A History Of Manga

A history of manga from its origins in temples through comic books to film.

While for most western people manga is a word which is related almost exclusively to a style of film and children's anmation, the origin of japanese cartoon drawing was almost eight hundred years ago, and began in temples.

Around the beginning of the thirteenth century pictures began to be drawn on temple walls, depicting images of the afterlife and of animals. These pictures were crude and deliberately exagerrated representations, and bear a remarkable similarity to modern manga. This phenomenon continued over hundreds of years, branching out to include numerous other subjects, although the style remained the same.

Around the start of the 1600s these pictures were made attractions in themselves for the first time, they were not drawn on temple walls but on wood blocks. These were known as Edo, and the subject was less religious, often graphically erotic, although they branched out once again to include various other subjects, particularly buildings and satire. At around this time the word manga was first used to describe the artistic style. The pictures were by now generally composed in monochrome, with simple outlines and rudimentary blocks of colour which forewent shading. The subject took precedence over the method of representing it.

In 1702 Shumboko Ono, an early celebrity manga artist, made a book out of prints of these pictures with captions, although it was a collection of pictures rather than a progressive story. This method developed over the next hundred years, in books which combined stories with illustrations for every paragraph, allowing the art to be just as sequential as the narrative and the narrative to be more frenetic and pacy. The tradition of Toba-e, as these comics were called, grew over the next century, until they were the main form of literature for most of japanese society.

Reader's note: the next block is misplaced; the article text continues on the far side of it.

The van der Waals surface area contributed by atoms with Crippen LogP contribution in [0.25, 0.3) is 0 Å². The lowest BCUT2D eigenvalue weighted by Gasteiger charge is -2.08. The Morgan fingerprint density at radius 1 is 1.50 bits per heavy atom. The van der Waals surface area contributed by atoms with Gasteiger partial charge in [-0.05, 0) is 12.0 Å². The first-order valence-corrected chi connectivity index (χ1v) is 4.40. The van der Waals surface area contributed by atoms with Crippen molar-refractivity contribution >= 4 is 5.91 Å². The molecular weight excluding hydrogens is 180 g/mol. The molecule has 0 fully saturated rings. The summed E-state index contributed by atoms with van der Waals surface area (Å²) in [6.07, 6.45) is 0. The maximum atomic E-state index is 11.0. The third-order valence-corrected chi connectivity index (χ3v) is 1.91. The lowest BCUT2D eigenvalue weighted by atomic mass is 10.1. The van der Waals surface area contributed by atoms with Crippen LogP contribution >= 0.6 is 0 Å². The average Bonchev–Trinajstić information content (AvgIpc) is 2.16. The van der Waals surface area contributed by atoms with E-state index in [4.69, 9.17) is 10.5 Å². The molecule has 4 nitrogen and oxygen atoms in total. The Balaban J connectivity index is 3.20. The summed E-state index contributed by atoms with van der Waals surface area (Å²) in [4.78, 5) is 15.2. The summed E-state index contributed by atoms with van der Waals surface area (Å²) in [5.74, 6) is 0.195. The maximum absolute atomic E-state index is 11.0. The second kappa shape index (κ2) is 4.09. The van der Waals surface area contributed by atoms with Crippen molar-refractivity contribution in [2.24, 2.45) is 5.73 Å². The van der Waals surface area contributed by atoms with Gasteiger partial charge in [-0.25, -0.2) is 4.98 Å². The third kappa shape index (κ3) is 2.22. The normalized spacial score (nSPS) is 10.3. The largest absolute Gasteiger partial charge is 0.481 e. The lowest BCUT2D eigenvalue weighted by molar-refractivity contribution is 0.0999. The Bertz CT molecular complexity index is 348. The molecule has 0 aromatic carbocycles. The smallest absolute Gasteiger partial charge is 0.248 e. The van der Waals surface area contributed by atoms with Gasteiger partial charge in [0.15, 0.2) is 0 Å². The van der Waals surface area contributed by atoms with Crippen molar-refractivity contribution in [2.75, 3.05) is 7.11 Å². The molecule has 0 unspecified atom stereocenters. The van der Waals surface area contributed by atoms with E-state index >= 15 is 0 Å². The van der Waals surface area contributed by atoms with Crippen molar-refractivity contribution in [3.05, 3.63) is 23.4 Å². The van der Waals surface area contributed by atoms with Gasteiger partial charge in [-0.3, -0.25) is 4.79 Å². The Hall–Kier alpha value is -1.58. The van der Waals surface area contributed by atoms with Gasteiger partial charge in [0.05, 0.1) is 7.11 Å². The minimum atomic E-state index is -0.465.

The development of cartoon film began in Europe and then the United States, but despite being taken up late it was more of a phenomenon in Japan, where after about 1940 over forty percent of the country's filmic output was in the form of manga films. In the Western world cartoons have always been seen as a child's phenomenon, but in Japan manga has always been the method of art for all of society's age groups.

Today the main exports of manga are either children's television or manga films for a more selective audience, but in Japan manga is still primarily used in the form of paper cartoons, and for purposes other than entertainment. A guide to economics has been printed in manga, and most magazines targeted at all age groups are framed in manga.

The difference between the styles of animation in the USA and Japan is primarily down to this audience difference. Japanese children's manga has many similarities with American disney animation, with simple colour schemes, minimal backgrounds and the characteristic enlargement of the heads of characters. The animation is also minimal, allowing the way the characters are drawn to be more important than the way they move.

However, manga films like the classic Akira, which are aimed at an older audience, have a very different style, using intricate backgrounds to set the story, and complex animation to give the illusion of reality while being able to manipulate characters and physics more easily than would be possible on real film, while retaining the empathy with characters. The most significant difference tends to be in the shading, while western animation uses two tones per surface and keeps the movement of colour consistent with the general stillness of the animation, manga animation tends to be shaded with three tones which contrast more with each other, and to allow this shading to fluctuate between frames, giving an illusion of constant movement and realistic unpredictability both in the light and the actions of the characters it illuminates.

Overall manga is becoming more and more prevalent in Western animation, both in children's animation and in animation for adults, which is becoming more of a presence in America and Britain every day.

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